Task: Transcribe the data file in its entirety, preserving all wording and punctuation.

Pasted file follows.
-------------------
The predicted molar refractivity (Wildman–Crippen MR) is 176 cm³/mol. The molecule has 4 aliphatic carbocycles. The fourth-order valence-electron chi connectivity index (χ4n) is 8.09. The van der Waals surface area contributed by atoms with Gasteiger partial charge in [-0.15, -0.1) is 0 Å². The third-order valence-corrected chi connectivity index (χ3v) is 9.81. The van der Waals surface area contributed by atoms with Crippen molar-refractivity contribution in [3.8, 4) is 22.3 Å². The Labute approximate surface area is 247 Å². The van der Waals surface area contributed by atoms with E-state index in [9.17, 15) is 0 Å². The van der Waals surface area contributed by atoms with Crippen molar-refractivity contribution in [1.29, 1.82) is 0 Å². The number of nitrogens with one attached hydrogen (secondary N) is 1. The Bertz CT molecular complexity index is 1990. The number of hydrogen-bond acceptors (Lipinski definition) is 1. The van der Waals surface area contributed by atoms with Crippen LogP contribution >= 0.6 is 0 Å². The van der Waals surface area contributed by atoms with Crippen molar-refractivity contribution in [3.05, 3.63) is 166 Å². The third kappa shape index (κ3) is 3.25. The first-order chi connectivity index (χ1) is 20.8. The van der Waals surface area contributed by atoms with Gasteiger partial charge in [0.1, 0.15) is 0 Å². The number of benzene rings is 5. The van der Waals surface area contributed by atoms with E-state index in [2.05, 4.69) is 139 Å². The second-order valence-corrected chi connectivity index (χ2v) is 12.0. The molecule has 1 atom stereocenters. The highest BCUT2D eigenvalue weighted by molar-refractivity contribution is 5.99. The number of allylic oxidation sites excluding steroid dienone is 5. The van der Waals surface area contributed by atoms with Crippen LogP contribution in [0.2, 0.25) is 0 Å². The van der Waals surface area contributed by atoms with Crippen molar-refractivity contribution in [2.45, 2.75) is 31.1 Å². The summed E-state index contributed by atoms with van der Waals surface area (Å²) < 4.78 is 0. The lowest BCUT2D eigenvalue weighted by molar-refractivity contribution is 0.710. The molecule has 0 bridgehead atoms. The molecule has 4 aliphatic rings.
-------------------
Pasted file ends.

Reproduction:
The predicted molar refractivity (Wildman–Crippen MR) is 176 cm³/mol. The molecule has 4 aliphatic carbocycles. The fourth-order valence-electron chi connectivity index (χ4n) is 8.09. The van der Waals surface area contributed by atoms with Gasteiger partial charge in [-0.15, -0.1) is 0 Å². The third-order valence-corrected chi connectivity index (χ3v) is 9.81. The van der Waals surface area contributed by atoms with Crippen molar-refractivity contribution in [3.8, 4) is 22.3 Å². The Labute approximate surface area is 247 Å². The van der Waals surface area contributed by atoms with E-state index in [9.17, 15) is 0 Å². The van der Waals surface area contributed by atoms with Crippen molar-refractivity contribution in [1.29, 1.82) is 0 Å². The number of nitrogens with one attached hydrogen (secondary N) is 1. The Bertz CT molecular complexity index is 1990. The number of hydrogen-bond acceptors (Lipinski definition) is 1. The van der Waals surface area contributed by atoms with Crippen LogP contribution >= 0.6 is 0 Å². The van der Waals surface area contributed by atoms with Crippen molar-refractivity contribution in [3.05, 3.63) is 166 Å². The third kappa shape index (κ3) is 3.25. The first-order chi connectivity index (χ1) is 20.8. The van der Waals surface area contributed by atoms with Gasteiger partial charge in [0.1, 0.15) is 0 Å². The number of benzene rings is 5. The van der Waals surface area contributed by atoms with E-state index in [2.05, 4.69) is 139 Å². The second-order valence-corrected chi connectivity index (χ2v) is 12.0. The molecule has 1 atom stereocenters. The highest BCUT2D eigenvalue weighted by molar-refractivity contribution is 5.99. The number of allylic oxidation sites excluding steroid dienone is 5. The van der Waals surface area contributed by atoms with Crippen LogP contribution in [0.2, 0.25) is 0 Å². The van der Waals surface area contributed by atoms with Crippen molar-refractivity contribution in [2.45, 2.75) is 31.1 Å². The summed E-state index contributed by atoms with van der Waals surface area (Å²) < 4.78 is 0. The lowest BCUT2D eigenvalue weighted by molar-refractivity contribution is 0.710. The molecule has 0 bridgehead atoms. The molecule has 4 aliphatic rings.